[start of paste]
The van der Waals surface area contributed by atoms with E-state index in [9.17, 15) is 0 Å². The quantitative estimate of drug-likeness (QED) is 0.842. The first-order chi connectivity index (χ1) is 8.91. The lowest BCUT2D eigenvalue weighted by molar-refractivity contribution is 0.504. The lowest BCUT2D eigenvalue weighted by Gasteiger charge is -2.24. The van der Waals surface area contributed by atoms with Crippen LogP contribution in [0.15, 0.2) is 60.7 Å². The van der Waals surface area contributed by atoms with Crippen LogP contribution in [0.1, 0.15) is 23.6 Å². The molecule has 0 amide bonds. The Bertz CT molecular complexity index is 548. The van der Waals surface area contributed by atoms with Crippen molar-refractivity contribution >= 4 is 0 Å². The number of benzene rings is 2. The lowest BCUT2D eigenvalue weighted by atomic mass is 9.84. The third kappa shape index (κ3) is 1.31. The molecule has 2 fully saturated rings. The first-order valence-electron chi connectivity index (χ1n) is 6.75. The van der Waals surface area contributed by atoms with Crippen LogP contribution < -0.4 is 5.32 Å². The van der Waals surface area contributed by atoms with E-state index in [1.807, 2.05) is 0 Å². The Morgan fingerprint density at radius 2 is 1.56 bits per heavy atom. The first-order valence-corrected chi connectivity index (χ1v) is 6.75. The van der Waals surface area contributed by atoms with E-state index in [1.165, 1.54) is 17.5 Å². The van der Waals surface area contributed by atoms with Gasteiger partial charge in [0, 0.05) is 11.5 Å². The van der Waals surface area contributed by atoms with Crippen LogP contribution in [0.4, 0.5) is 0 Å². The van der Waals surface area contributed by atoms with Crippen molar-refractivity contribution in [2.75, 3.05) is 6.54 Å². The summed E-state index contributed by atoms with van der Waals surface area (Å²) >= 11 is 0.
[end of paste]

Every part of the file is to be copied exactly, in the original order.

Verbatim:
The van der Waals surface area contributed by atoms with E-state index in [9.17, 15) is 0 Å². The quantitative estimate of drug-likeness (QED) is 0.842. The first-order chi connectivity index (χ1) is 8.91. The lowest BCUT2D eigenvalue weighted by molar-refractivity contribution is 0.504. The lowest BCUT2D eigenvalue weighted by Gasteiger charge is -2.24. The van der Waals surface area contributed by atoms with Crippen LogP contribution in [0.15, 0.2) is 60.7 Å². The van der Waals surface area contributed by atoms with Crippen LogP contribution in [0.1, 0.15) is 23.6 Å². The molecule has 0 amide bonds. The Bertz CT molecular complexity index is 548. The van der Waals surface area contributed by atoms with Crippen molar-refractivity contribution >= 4 is 0 Å². The number of benzene rings is 2. The lowest BCUT2D eigenvalue weighted by atomic mass is 9.84. The third kappa shape index (κ3) is 1.31. The molecule has 2 fully saturated rings. The first-order valence-electron chi connectivity index (χ1n) is 6.75. The van der Waals surface area contributed by atoms with Crippen LogP contribution < -0.4 is 5.32 Å². The van der Waals surface area contributed by atoms with E-state index in [1.807, 2.05) is 0 Å². The Morgan fingerprint density at radius 2 is 1.56 bits per heavy atom. The first-order valence-corrected chi connectivity index (χ1v) is 6.75. The van der Waals surface area contributed by atoms with E-state index in [1.165, 1.54) is 17.5 Å². The van der Waals surface area contributed by atoms with Gasteiger partial charge in [0, 0.05) is 11.5 Å². The van der Waals surface area contributed by atoms with Crippen LogP contribution in [0.4, 0.5) is 0 Å². The van der Waals surface area contributed by atoms with Crippen molar-refractivity contribution in [2.75, 3.05) is 6.54 Å². The summed E-state index contributed by atoms with van der Waals surface area (Å²) >= 11 is 0.